Barca et al hypothesized that the impairment of vessel density of the superficial capillary plexus in eyes with macula-on RRD might be related to the fact that the SCP is the first vascular layer affected in case of a rapid increase of vascular resistance secondary to a recent retinal detachment.10 The superficial capillary plexus is characterized by a greater density of smooth muscle and arterioles compared with the deep plexus. Consequently, vasoconstriction driven by tissue hypoxia is supposed to be stronger in the superficial plexus.10 The improvement of SCP vessel density following successful RRD repair seems to confirm this hypothesis. Our findings in the macula-on cohort corroborated this. Furthermore, our correlation analysis between axial length change and vessel density provides a new insight in the pathogenetic mechanism leading to microvascular alterations. In the macula-on cohort, mean change of axial length negatively correlated with mean change of SCP vessel density. This means that the greater the postoperative increase in axial length, the deeper the reduction of vessel density. A greater increase in axial length is secondary to a tighter encircling band. Scleral buckling procedure included an evacuative puncture with external fluid drainage in all cases. The encircling band is likely to be tighter in cases with a greater amount of subretinal fluid because post-drainage hypotony is usually dealt with by tightening the band. On this basis, our assumption is that a greater increase in axial length could be associated with a larger amount of subretinal fluid. Consequently, we might speculate that the larger the amount of subretinal fluid, the greater the impairment of SCP vessel density. This corroborates the hypothesis of vasoconstriction in the macular SCP secondary to an increase of vascular resistance due to peripheral hypoxia in the detached retina. However, we cannot rule out that this inverse correlation between axial length increase and vessel density change could be a consequence of mechanical damage of the retinal microvascular network caused by the surgery itself. D’Aloisio et al reported a reduction in iris perfusion on anterior segment OCTA after scleral buckling procedure.7 The author speculated that these alterations could be related to mechanical stress on vessels due to surgical maneuvers and encircling band application.7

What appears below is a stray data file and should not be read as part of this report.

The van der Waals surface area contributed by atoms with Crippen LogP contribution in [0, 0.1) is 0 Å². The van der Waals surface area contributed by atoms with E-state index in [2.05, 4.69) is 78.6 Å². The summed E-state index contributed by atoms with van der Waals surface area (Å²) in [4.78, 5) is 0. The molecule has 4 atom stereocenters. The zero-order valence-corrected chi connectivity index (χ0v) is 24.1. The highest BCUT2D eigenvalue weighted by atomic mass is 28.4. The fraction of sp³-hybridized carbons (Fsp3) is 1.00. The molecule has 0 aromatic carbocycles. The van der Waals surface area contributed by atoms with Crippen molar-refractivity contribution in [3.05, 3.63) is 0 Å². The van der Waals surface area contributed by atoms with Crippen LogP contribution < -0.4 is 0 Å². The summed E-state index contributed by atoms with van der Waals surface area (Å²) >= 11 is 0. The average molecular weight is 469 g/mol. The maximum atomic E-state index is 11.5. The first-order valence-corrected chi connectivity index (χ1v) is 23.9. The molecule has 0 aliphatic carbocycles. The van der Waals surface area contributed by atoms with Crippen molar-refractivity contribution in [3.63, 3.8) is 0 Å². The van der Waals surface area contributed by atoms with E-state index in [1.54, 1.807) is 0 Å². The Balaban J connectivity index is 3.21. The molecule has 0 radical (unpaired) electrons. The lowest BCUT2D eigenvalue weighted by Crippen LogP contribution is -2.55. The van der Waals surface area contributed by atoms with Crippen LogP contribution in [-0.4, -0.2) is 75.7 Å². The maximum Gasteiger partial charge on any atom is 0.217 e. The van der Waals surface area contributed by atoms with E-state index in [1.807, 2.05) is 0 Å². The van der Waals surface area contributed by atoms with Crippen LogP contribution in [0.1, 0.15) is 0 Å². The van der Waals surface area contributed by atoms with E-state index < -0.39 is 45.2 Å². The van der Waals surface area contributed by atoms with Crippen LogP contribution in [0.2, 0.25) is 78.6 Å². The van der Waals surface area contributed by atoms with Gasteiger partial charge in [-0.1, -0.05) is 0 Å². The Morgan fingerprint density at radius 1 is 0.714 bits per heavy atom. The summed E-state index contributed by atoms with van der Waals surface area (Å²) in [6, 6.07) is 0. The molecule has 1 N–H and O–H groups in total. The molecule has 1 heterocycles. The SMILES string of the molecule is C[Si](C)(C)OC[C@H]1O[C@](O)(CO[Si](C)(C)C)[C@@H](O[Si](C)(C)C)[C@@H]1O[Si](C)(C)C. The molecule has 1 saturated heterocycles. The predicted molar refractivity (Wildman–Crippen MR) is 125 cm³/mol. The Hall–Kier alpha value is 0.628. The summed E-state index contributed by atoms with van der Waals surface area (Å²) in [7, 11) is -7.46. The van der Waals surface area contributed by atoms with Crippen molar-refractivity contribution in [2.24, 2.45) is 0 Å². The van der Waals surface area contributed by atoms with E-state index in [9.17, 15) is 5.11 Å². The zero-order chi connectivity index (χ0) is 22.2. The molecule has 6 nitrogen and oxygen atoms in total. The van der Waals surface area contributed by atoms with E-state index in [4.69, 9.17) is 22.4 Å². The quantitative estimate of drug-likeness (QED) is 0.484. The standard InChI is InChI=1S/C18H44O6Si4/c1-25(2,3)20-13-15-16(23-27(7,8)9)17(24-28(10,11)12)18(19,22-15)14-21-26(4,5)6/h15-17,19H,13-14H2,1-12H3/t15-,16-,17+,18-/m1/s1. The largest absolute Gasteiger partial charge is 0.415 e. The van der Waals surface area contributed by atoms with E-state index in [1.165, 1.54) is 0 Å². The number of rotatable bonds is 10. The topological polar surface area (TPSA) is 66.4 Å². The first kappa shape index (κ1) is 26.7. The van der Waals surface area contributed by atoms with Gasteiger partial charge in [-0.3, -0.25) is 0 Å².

We found a reduction of vessel density in both superficial and deep capillary plexi in the macula-off group at 6 months after SB surgery. The deep capillary plexus has been shown to be more vulnerable to hypoxic injury.14 Vascular alterations of this layer are typical of chronic diseases, such as diabetic retinopathy.24 In the context of retinal detachment, a detached macula usually means a less recent onset compared with macula-on RRDs. The fact that DCP vessel density is reduced in the macula-off group could be secondary either to damage induced by the subretinal fluid or to microvascular alterations related to a longer disease duration. The increase of DCP vessel density during the follow-up might indicate that successful surgery removed the causative factor of such microvascular injury. However, the understanding of this mechanisms is limited by the lack of baseline scans.